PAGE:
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NCJ Number: 208317 Find in a Library
Title: Policing Migration: A Framework for Investigating the Regulation of Global Mobility
Journal: Policing & Society  Volume:14  Issue:3  Dated:September 2004  Pages:195-212
Author(s): Leanne Weber; Benjamin Bowling
Date Published: September 2004
Page Count: 18
Publisher: http://www.tandf.co.uk/journals/titles/10439463.html 
Type: Historical Overview
Format: Article
Language: English
Country: United Kingdom
Annotation: This paper develops an agenda for the critical examination of "migration policing" in Great Britain that considers the historical inclusion and exclusion of immigrant groups, and it proposes a "sites of enforcement" framework to guide further empirical investigations into the operation of immigration control networks.
Abstract: As used in this paper, "migration policing" refers to direct police involvement in the enforcement of immigration law and the control of "immigrant" communities, as well as the police-like activities of immigration authorities and other agencies that are acquiring new coercive powers. Throughout England's history, certain migrant groups have been subjected to surveillance and control by the state because of their designated status as a "problem." In the latter half of the 20th century, the traditions of inclusion and exclusion have been most notable in the public and official reaction to two distinct waves of migration: immigration to Britain from the "New Commonwealth" during the 1950's and 1960's, followed by the arrival of the "New Asylum Seekers" in Europe after the 1980's. Although laws intended to restrict and control these populations were publicly justified in terms of numbers, the origins of these groups were central to the perception of them as a problem. Uncontrolled non-White immigration embodied public fears about the diminishment of national sovereignty due to the loss of empire and the encroachment of the European Union. Overall, there has been a proliferation of sites at which immigration law is enforced and immigrant communities regulated. Further, an increasing number of agencies are being drawn into a network of agencies that enforce immigration law through coercive and deterrence-oriented activities. Conceiving of the wide spectrum of immigration control as linked under the umbrella of "migration policing" opens up the possibility that the research techniques and theories developed in police research can be applied to the emerging issues of "migration policing" in terms of its impact on society. 1 figure, 34 notes, and 62 references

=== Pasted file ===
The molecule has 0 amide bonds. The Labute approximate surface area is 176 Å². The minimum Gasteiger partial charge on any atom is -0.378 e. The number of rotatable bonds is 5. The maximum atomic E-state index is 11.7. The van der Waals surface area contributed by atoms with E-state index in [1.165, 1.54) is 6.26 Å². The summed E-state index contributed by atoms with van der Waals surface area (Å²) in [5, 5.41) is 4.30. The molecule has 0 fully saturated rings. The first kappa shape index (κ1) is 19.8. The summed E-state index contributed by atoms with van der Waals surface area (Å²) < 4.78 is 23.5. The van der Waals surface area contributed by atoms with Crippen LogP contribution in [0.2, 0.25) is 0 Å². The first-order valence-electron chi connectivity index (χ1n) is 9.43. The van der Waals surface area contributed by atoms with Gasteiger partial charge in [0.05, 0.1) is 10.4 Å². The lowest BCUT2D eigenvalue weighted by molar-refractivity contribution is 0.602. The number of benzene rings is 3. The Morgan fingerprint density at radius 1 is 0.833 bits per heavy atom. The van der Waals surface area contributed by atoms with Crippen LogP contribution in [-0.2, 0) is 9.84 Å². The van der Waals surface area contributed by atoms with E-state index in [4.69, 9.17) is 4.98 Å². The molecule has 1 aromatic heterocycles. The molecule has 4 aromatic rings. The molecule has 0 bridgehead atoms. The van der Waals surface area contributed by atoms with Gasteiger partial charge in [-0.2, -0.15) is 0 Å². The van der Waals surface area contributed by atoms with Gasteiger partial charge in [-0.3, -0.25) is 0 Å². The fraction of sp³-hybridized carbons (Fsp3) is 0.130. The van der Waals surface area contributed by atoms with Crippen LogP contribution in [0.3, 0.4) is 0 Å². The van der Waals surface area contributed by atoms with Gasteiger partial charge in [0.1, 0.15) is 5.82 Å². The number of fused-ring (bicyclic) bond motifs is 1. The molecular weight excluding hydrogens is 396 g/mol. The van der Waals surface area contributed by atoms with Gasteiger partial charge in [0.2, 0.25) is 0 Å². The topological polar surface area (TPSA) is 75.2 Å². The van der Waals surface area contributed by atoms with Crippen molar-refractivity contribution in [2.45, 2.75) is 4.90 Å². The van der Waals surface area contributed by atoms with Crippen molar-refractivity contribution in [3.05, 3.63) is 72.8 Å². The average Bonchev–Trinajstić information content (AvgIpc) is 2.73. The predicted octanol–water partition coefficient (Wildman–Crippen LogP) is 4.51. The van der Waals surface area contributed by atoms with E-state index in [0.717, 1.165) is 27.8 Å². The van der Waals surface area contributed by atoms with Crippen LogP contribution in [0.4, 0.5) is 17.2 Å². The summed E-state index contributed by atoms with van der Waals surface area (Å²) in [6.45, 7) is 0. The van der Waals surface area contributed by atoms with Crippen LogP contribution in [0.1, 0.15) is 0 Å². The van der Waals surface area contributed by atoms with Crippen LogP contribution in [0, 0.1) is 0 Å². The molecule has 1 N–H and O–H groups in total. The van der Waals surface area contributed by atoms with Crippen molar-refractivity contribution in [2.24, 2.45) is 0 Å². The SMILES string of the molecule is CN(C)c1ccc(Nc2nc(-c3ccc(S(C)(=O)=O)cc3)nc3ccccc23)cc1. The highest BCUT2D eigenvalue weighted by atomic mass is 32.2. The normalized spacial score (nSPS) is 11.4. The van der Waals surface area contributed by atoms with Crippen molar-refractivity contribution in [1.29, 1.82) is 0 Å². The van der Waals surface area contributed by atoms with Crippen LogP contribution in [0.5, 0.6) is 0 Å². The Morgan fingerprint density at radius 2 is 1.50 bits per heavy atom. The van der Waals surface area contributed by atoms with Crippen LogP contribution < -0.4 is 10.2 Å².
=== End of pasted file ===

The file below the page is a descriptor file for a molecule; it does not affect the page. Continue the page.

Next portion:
Main Term(s): Police research
Index Term(s): Foreign police; Immigration offenses; Police policies and procedures; Police-minority relations; Research design; Research methods
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http://www.ncjrs.gov/App/publications/abstract.aspx?ID=208317

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